Ted Trainer is the author of Renewable Energy Cannot Sustain a Consumer Society and his “What to Do” can be found at The Simpler Way http://socialsciences.arts.unsw.edu.au/tsw/, in The Transition to a Sustainable and Just World, Envirobook, 2010, and the papers at Simplicity Institute http://simplicityinstitute.org
In a recent article in the New York Times Paul Krugman tells us that the fall in the price of PV panels means that “…we can look forward to decarbonising electricity”, because “…drastic cuts in greenhouse gas emissions are now within fairly easy reach.”
There are a few things Paul seems to have overlooked.
The first is that PV cannot meet more than about 4% of world energy demand. It is generally understood that the limit for PV is around 20% of electricity demand. This is because PV modules can only produce during the equivalent of about 6 full-sun hours a day, so if they were to contribute 100% of electricity needed then during those hours it would have to be feeding in at a rate 4 times demand, meaning a) a vast amount of PV generating plant would sit idle for 18 hours a day, and b) a vast amount of other renewable plant would be needed to resort to during those 18 hours, and it most of it would all sit idle for those 6 hours. For this reason the practical limit to PV might be around 15% of the electricity required.
But only 18% of rich world energy use is in the form of electricity, so PV can’t be expected to meet more than about 20% of 18% = 4% of our energy demand.
But wait, what about storing the PV electricity to use at night? Forget it. Yes electricity can be stored, but it is very difficult and costly to do this in large quantity. Your best bet is by pumping water into dams, but even if all dams could be retrofitted for pumped storage the total generating capacity would be about 15% of demand.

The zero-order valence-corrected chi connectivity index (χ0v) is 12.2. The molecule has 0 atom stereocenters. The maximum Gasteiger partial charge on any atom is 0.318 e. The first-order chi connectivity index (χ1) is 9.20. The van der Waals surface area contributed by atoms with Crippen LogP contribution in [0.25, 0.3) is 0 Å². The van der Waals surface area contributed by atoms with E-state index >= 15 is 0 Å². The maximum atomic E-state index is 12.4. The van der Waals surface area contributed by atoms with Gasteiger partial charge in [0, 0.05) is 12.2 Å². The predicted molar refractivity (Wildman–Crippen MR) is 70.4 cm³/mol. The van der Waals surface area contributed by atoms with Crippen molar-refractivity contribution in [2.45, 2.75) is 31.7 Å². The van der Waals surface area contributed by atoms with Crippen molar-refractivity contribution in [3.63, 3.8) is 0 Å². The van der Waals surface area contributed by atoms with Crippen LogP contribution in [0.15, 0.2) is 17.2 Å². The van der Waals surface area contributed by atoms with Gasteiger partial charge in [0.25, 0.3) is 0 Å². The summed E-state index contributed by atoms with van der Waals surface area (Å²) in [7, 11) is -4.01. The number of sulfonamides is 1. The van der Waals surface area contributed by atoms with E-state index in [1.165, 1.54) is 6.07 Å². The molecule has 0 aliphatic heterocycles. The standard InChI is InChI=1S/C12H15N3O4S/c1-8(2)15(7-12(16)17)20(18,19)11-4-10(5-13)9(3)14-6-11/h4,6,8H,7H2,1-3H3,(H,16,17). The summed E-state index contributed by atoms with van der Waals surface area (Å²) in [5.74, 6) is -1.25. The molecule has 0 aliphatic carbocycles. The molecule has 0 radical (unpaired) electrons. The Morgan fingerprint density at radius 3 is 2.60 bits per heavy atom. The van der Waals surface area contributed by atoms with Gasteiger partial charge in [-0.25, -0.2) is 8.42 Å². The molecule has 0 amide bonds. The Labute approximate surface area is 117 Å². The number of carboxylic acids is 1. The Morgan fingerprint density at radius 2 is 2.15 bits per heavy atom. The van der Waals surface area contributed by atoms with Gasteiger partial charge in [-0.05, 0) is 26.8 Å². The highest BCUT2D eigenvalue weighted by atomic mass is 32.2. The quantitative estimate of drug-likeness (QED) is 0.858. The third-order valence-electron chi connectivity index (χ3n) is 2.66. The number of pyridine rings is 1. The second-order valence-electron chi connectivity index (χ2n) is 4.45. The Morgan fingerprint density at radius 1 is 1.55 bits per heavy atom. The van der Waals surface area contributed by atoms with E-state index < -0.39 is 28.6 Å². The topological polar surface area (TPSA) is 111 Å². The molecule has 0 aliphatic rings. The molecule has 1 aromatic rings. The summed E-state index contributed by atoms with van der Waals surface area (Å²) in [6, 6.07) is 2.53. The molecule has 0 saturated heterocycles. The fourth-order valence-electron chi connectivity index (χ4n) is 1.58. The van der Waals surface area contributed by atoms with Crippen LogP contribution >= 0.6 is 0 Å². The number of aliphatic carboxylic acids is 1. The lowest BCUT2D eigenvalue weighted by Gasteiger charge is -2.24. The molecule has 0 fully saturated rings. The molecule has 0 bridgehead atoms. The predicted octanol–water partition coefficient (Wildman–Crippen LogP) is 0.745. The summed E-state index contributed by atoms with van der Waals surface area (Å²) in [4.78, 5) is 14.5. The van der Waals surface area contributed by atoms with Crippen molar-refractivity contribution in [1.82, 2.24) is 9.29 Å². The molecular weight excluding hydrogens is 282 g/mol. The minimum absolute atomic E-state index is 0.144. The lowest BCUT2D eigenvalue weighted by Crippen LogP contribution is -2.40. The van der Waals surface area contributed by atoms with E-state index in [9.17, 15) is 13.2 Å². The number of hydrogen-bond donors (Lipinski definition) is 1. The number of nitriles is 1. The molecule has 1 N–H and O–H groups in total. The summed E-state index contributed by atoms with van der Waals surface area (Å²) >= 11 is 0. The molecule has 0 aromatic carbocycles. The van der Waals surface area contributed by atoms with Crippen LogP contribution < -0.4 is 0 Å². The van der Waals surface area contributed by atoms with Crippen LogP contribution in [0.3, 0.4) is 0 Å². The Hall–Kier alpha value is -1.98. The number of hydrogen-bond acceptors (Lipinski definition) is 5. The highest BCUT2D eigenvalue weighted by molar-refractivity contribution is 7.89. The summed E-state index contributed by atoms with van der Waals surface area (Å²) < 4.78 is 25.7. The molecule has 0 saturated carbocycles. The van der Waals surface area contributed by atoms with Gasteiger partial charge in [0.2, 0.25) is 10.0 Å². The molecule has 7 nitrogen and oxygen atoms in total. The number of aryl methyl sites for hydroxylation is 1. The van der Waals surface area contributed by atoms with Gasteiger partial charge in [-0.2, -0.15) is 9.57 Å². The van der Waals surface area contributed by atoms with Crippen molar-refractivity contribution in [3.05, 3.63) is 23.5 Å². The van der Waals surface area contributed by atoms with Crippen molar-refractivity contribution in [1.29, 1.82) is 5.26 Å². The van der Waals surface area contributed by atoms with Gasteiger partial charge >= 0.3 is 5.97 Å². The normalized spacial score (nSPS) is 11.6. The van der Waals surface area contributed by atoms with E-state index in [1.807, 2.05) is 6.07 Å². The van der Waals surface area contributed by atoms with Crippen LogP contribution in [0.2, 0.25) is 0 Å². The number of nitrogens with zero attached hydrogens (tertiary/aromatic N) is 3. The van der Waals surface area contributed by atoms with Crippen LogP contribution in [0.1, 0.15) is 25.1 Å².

Hydrogen? Round trip efficiency from PV panel to hydrogen to fuel cell or gas turbine power would be around 20%, and we would need huge quantities of energy intensive and dollar costly plant to generate, compress, store and reconvert hydrogen.
Well then, batteries? The world’s biggest grid storage battery system, at Fairbanks Alaska, can store 4 MWh, at a cost of $30 million. To store the output of a normal big power station for 24 hours would involve capacity to hold 24,000 MWh. To store this via a Fairbanks system would cost 6 times as much as the power station.
Locate enough solar thermal plant in the Sahara to supply Europe? Estimate the cost of doing that. How about storing energy in the heat tanks solar thermal stations have? They are starting to build units capable of running for 17 hours on stored heat, but that is nowhere near enough. And the recently completed Spanish Gemasolar plant with 17 hour capacity cost around $40,000/kW. A coal-fired power station costs only about $3,100.
The capacity to store very large quantities of electricity is not on the horizon. In winter Europe can suffer one or two weeks of more or less continual freezing cold, calm, and cloudy conditions. How are they going to get through these periods on renewables?
The second major point Paul seems not to be aware of is that several recent studies have found that when all relevant factors are included the ratio of energy produced by a PV module in its lifetime to the energy needed to produce it is not 10/1 as is commonly thought, or 60/1 as some advocates have claimed, but probably between 4/1 and 2.4/1.
Krugman mistakenly thinks the price of PV is the crucial factor. What matters most is its Energy Return on Energy Invested. If a PV panel produces in its lifetime only enough energy to produce three panels it can’t sustain an energy-intensives society. Estimates in the literature are that the ratio must be at least 7/1 for a technology to be viable. The ER for corn-based ethanol is around 1.4. For coal it is around 20 (…but falling fast.)